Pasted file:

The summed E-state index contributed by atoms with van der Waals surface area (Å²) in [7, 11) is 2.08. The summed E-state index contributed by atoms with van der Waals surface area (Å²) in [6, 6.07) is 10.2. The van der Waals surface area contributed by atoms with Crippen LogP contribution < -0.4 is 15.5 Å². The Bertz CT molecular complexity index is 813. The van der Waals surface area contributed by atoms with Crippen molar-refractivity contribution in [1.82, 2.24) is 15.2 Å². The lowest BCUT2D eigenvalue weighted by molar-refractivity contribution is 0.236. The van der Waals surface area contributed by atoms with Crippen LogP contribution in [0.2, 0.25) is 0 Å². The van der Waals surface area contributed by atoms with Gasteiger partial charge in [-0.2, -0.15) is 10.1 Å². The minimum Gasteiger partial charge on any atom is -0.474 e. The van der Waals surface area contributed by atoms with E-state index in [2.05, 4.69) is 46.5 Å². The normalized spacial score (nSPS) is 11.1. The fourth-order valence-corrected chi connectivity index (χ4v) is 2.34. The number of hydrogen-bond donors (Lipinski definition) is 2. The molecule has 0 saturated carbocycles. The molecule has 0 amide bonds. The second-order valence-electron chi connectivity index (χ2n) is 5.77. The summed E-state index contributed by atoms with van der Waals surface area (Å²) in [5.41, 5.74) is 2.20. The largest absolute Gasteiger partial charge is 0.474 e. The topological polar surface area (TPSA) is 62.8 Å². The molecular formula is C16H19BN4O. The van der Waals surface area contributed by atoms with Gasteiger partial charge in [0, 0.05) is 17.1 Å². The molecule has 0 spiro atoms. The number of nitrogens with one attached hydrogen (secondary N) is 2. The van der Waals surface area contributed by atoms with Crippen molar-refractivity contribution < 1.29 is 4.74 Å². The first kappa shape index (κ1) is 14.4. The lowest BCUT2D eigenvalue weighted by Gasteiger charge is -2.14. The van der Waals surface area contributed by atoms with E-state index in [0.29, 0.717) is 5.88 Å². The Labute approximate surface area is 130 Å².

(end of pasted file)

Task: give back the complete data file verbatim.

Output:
The summed E-state index contributed by atoms with van der Waals surface area (Å²) in [7, 11) is 2.08. The summed E-state index contributed by atoms with van der Waals surface area (Å²) in [6, 6.07) is 10.2. The van der Waals surface area contributed by atoms with Crippen LogP contribution < -0.4 is 15.5 Å². The Bertz CT molecular complexity index is 813. The van der Waals surface area contributed by atoms with Crippen molar-refractivity contribution in [1.82, 2.24) is 15.2 Å². The lowest BCUT2D eigenvalue weighted by molar-refractivity contribution is 0.236. The van der Waals surface area contributed by atoms with Crippen LogP contribution in [0.2, 0.25) is 0 Å². The van der Waals surface area contributed by atoms with Gasteiger partial charge in [-0.2, -0.15) is 10.1 Å². The minimum Gasteiger partial charge on any atom is -0.474 e. The van der Waals surface area contributed by atoms with E-state index in [2.05, 4.69) is 46.5 Å². The normalized spacial score (nSPS) is 11.1. The fourth-order valence-corrected chi connectivity index (χ4v) is 2.34. The number of hydrogen-bond donors (Lipinski definition) is 2. The molecule has 0 saturated carbocycles. The molecule has 0 amide bonds. The second-order valence-electron chi connectivity index (χ2n) is 5.77. The summed E-state index contributed by atoms with van der Waals surface area (Å²) in [5.41, 5.74) is 2.20. The largest absolute Gasteiger partial charge is 0.474 e. The topological polar surface area (TPSA) is 62.8 Å². The molecular formula is C16H19BN4O. The van der Waals surface area contributed by atoms with Gasteiger partial charge in [0, 0.05) is 17.1 Å². The molecule has 0 spiro atoms. The number of nitrogens with one attached hydrogen (secondary N) is 2. The van der Waals surface area contributed by atoms with Crippen molar-refractivity contribution < 1.29 is 4.74 Å². The first kappa shape index (κ1) is 14.4. The lowest BCUT2D eigenvalue weighted by Gasteiger charge is -2.14. The van der Waals surface area contributed by atoms with E-state index in [0.29, 0.717) is 5.88 Å². The Labute approximate surface area is 130 Å².